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December 29, 2018 |Obedience to Authority Parashat Shemot By Rabbi Tucker 

As an undergraduate psychology major, one of the most memorable experiments I ever studied was that of Stanley Milgram, the Yale (and later CUNY) professor best known for his research on obedience to authority.  Some of us will remember the construct – a subject walks into a laboratory believing that he is participating in a study on memory and learning.  After being assigned to the role of instructor, the subject is asked to teach a group of word associations to a fellow participant (who is actually a confederate of the experimenter) using a most unconventional method – he is to administer an increasingly painful series of electric shocks to the learner.  As the experiment continues the purported shock level at some point reaches a sufficiently high threshold that the subject is thrown into conflict – the (supposed) learner seems to be suffering, demands to be released, and even – in some versions of the experiment - appears to lose consciousness.  All the while, the supervisor insists that the test is not as dangerous as it appears to be and that the experiment must continue.  What does the average person do?  In sharp contrast to expectations, some 65% of all studied continued to administer shocks up to the most severe levels displaying a very high degree of obedience to authority, even in a situation of clear moral ambiguity.  Milgram understood this phenomenon by explaining that once “a person comes to view himself as the instrument for carrying out another person’s wishes…he therefore no longer sees himself as responsible for his actions.”[1]  All of this may be very interesting in the laboratory, of course, but it is absolutely terrifying when it comes to the real world.  In fact, that is one of the lessons of this morning’s Torah portion, Parashat Shemot.    Continue Reading --->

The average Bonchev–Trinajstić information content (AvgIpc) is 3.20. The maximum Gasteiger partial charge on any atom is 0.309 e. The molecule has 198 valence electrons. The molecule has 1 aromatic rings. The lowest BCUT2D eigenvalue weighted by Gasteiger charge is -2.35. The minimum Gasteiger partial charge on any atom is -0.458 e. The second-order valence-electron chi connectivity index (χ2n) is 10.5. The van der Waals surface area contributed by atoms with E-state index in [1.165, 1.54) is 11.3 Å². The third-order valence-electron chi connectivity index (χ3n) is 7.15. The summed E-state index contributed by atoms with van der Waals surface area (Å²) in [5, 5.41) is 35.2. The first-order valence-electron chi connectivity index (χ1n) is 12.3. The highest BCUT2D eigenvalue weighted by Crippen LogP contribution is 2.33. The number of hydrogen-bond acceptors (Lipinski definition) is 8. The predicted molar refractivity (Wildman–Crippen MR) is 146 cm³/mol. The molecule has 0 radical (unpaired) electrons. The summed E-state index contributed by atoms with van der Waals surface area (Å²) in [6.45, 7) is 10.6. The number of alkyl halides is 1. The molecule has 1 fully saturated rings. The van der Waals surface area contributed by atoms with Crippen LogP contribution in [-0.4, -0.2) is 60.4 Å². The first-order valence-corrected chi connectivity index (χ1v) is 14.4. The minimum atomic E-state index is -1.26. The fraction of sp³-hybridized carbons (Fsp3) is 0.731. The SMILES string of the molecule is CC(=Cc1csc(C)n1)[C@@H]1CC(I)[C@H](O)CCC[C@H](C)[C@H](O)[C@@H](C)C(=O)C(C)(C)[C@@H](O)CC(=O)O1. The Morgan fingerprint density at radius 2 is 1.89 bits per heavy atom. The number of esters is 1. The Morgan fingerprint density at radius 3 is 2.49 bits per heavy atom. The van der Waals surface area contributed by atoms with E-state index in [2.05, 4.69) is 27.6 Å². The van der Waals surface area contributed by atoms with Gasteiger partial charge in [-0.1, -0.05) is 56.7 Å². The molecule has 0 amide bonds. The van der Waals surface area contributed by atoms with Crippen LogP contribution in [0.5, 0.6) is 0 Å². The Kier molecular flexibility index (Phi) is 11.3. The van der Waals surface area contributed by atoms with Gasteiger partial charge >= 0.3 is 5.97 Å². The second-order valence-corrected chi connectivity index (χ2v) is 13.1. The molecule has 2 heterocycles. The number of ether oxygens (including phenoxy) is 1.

[1] MIlgram, Stanley (1974).  Obedience to Authority.  New York: Harper & Row.  pp. xii, xiii.


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Rabbi Annie Tucker

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